Sebastián Pinzón Silva

Sebastián Pinzón Silva

Growing up in Bogotá, Colombia, Sebastián Pinzón Silva didn’t know about the palenques—communities founded in 16th-century Colombia by Africans who had escaped slavery in the United States, of which only the village of San Basilio de Palenque survives. “I wasn’t taught about this in school, but it’s such an important part of Colombian history,” Silva says. “I didn’t want to do a traditional narration of the history of the place. There’s been a lot of ethnographic work done there, but I’m not an ethnographer.”

Palenque, Silva’s thesis film for the two-year documentary media program at Northwestern University, premiered at Locarno last year. It only provides historical context in its final title cards. “I wanted to hold on to that information until the very end so you don’t expect something before you see it,” Silva says. Inspired by lumbalú funeral rites, which Silva describes as a “mix of Western African and Western traditions in which music is performed for the deceased for nine days,” Palenque’s free-flowing village portrait ties together numerous musical sequences and long walking shots that are reminiscent of Lisandro Alonso–inflected Latin American cinema but still find their own distinct rhythm and visual strategies. Silva cites a shot following a village woman selling candy on the street as the short’s “essence.” “We set out to accompany someone in their walk and let things unfold in front of us, dancing with reality as opposed to constraining it to a predetermined plan,” he says of the shot, for which he operated the camera. “It’s a mixture of good luck and reacting to things as they unfold and moving accordingly.”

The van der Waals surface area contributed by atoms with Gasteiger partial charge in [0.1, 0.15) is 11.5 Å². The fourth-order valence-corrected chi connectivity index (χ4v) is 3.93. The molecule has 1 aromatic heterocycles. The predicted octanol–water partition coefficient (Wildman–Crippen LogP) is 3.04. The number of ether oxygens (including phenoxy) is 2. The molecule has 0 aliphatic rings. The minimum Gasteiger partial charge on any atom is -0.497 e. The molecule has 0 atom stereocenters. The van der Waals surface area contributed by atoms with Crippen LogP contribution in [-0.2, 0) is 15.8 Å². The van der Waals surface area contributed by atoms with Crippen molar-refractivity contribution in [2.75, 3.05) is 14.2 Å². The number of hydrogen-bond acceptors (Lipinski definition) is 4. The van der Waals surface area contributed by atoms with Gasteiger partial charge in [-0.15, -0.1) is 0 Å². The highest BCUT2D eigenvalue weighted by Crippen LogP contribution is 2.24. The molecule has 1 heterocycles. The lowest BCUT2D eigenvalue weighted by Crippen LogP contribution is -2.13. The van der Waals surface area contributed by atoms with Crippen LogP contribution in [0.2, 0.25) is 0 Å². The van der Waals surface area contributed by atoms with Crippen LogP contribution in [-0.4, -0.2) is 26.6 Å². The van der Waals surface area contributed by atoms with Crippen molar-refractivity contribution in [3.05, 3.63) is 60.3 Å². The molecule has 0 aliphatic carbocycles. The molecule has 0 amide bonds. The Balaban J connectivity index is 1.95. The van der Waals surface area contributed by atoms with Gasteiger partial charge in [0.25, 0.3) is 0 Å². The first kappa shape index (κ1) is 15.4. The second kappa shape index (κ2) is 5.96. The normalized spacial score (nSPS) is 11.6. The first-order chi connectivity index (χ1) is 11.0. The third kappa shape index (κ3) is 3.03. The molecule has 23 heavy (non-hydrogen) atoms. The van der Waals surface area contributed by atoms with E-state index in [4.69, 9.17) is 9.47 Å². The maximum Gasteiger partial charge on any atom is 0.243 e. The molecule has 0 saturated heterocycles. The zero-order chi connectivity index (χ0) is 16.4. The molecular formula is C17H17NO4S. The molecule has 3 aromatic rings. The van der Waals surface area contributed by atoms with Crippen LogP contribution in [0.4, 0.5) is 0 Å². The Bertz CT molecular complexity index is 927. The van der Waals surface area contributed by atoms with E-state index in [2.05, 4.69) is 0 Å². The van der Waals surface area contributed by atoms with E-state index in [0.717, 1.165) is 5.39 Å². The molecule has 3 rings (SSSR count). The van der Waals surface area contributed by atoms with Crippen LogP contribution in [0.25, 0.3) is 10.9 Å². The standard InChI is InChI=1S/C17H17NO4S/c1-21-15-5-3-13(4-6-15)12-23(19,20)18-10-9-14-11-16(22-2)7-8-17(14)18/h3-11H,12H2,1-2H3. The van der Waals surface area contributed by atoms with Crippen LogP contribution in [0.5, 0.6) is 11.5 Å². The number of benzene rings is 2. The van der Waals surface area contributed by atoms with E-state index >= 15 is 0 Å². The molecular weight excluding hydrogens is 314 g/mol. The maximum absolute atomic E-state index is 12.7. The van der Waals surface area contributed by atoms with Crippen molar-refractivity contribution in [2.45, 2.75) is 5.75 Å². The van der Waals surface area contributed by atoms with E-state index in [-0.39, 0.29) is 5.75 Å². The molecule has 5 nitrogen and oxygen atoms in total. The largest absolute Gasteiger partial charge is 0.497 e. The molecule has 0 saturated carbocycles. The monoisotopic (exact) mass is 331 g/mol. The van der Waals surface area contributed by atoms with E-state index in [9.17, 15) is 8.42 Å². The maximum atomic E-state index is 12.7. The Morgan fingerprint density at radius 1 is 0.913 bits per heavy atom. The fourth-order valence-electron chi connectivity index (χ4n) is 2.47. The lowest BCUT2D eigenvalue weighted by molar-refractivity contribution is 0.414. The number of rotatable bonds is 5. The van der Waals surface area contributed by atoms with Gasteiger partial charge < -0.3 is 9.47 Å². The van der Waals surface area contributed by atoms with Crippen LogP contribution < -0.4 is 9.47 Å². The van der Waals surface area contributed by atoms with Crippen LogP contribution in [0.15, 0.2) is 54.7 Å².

When he left Colombia at 18, Silva intended to pursue photojournalism at the Savannah College of Art and Design (SCAD) in Georgia, but “it’s an art school, so you only choose your major after learning drawing and color in the first year. That shaped the way I think about composition. I took a film class and found in documentary film a perfect extension of what I wanted to do with photography.” After finishing at SCAD, Silva moved to New York City for five years, working for commercial/music video director Bob Giraldi (Michael Jackson’s “Beat It,” Lionel Richie’s “Hello”) before continuing his studies at Northwestern. He credits Harvard Sensory Ethnography Lab–trained filmmaker and professor J.P. Sniadecki (The Iron Ministry) in particular for shaping his approach to documentary filmmaking. “The reason I’m attracted to docs is I’m not one of those people who can work from scratch,” Silva speculates. “It’s kind of a passive approach, but it provides a lot when you’re open to what life can offer you.”

Now based in Chicago, where he works as a freelance cinematographer and editor, Silva plans for his next film to chronicle La Bonga, a ghost town near Palenque that’s been consumed by the forest: “We want to do a film very much inspired by [Werner Herzog’s] Fitzcarraldo, starting in a journey back to La Bonga. When we get there, we’re going to recreate the celebration of the patron saint of La Bonga. We’re going to bring a huge sound system; just getting it out there represents Fitzcarraldo’s boat.” — VR

© 2024 Filmmaker Magazine. All Rights Reserved. A Publication of The Gotham